The European Union – closer than you think

In the everyday life of the National Union of University Students in Finland (SYL), the EU is present more often than one might think. Few of the topics discussed on a national level are relevant only to Finland. Lifelong learning, marginalisation and radicalisation are challenges common to all of Europe. To understand both challenges and their solutions, one needs to delve deep into EU-level policies. In this blog, I will write about some topical debates on EU policy that we at SYL find important.

 

For the European student

Two weeks ago, I was sitting in a Slovenian conference hall discussing and debating trends in European education policy. At that time, I was representing SYL at the 74th Board Meeting of the European Students’ Union, together with the awesome Petra Laiti, Teemu Vasama and Maria Nyroos.

The ESU Board Meeting was the first of its kind for all of us. Despite that, I am happy with our results. A knowledgeable and experienced EU lobbyist – Adam Gajek from Poland – was elected President. We were happy with the other election results as well. Accomplished Katrina Koppel from Estonia as well as enthusiastic Robert Napier from Malta were elected Vice Presidents.

We also got deep into the core of European education policy. One of the major themes of the ESU Board Meeting was defining ESU’s position on the European Commission’s initiative for a European Education Area.

 

From labour market policy to a broader entity

The initiative for a European Education Area was introduced at the end of 2017 at the EU leadership meeting in Gothenburg. The initiative strongly reflects a change in the way the EU views education policy. Its earlier view, very much influenced by labour market policy, has been updated with social justice and strengthening a European identity. This is a positive change. It is important that EU decisionmakers recognise that education also lays the foundation for equal opportunities and builds a more cohesive and stable Europe.

The EU has many ways in which it wants to promote these objectives by the year 2025. The EU wants to broaden the Erasmus+ programme to better encompass underrepresented groups, such as EU citizens from lower socioeconomic backgrounds. The EU also wants to further student mobility by improving the recognition of second cycle degrees. In other words, this could mean that a Finnish matriculation examination would be better recognised as proof of eligibility for higher education in all of the EU. The Commission also wants to invest in lifelong learning, the digitalisation of teaching as well as language skills. We take a positive view on all of these.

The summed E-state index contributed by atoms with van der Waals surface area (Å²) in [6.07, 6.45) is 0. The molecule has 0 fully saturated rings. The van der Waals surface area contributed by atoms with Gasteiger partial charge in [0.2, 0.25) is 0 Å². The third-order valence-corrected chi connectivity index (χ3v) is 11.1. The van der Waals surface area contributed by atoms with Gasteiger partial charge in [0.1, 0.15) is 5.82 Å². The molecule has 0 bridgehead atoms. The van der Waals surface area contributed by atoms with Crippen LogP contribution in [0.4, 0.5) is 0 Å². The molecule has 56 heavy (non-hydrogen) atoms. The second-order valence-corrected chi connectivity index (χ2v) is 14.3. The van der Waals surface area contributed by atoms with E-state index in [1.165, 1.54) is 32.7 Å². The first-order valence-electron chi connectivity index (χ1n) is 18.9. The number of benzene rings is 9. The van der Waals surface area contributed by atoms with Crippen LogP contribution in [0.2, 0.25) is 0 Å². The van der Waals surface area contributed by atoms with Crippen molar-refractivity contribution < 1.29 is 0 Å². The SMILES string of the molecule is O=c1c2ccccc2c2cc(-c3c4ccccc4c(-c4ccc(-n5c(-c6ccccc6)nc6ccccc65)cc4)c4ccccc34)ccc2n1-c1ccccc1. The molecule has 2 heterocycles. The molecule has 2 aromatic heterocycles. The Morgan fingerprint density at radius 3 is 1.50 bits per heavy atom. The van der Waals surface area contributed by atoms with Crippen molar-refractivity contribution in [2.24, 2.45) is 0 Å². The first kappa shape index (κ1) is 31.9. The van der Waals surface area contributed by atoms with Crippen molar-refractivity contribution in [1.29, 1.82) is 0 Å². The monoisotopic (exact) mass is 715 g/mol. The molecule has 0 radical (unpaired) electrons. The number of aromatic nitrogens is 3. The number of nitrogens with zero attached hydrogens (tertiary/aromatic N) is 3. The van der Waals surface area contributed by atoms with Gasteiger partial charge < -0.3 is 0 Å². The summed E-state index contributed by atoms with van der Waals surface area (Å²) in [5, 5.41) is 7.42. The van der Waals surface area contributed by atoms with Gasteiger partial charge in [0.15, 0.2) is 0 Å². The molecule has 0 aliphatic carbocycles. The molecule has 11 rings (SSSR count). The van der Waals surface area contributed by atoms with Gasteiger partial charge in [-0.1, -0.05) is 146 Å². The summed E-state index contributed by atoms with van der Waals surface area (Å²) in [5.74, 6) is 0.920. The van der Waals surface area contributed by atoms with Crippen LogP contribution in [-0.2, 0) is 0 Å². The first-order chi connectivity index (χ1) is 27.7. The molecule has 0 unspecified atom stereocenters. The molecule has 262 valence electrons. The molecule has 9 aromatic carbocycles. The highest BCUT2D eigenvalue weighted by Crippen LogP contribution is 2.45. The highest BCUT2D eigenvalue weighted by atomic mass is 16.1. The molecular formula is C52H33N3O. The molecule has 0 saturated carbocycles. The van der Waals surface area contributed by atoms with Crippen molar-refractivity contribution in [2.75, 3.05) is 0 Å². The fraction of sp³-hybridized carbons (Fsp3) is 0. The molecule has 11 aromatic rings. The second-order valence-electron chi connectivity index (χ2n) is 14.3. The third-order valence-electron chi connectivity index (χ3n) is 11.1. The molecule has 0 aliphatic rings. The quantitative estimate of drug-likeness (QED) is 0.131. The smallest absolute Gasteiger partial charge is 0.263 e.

Through Brexit, many world class universities will also be excluded from the EU. Safeguarding high-quality basic research and research cooperation is a challenge the EU needs to find a solution for. To fix this, the Commission has suggested establishing European university networks. When founding these networks, it is important to remember that the best cooperation builds on the needs of the higher education institutions themselves. The number of higher education institutions taking part in the networks also needs to be high enough so that not just a handful of European students and researchers take part.

 

What about the immediate future?

Also the EU’s multiannual financial framework for the years 2021–2027 was published by the Commission a week ago and reflects the investments in education. The EC proposes to double the funding for the Erasmus+ mobility programme, which already has provided 2 million Europeans with the opportunity for even a short period of exchange. The budget proposal also proposes to increase funding of research by about 50 per cent. If these raises are implemented, it would mean very welcome additional funding for European top research.

Investing in student mobility, education, and research are not only an investment in competence and competitiveness, but also a way to build a more stable and equal Europe – one of the core missions of the EU. This is something young people both wish for and benefit from, as in particular young people see themselves as EU citizens and Europeans.

A functioning European Union is therefore the very best generational policy. Particularly on this Europe Day, I hope that the representatives of the member states and the members of the European Parliament keep this in mind when negotiating the budget and collaborating on a European level.

 

Petteri Heliste

SYL Board Member

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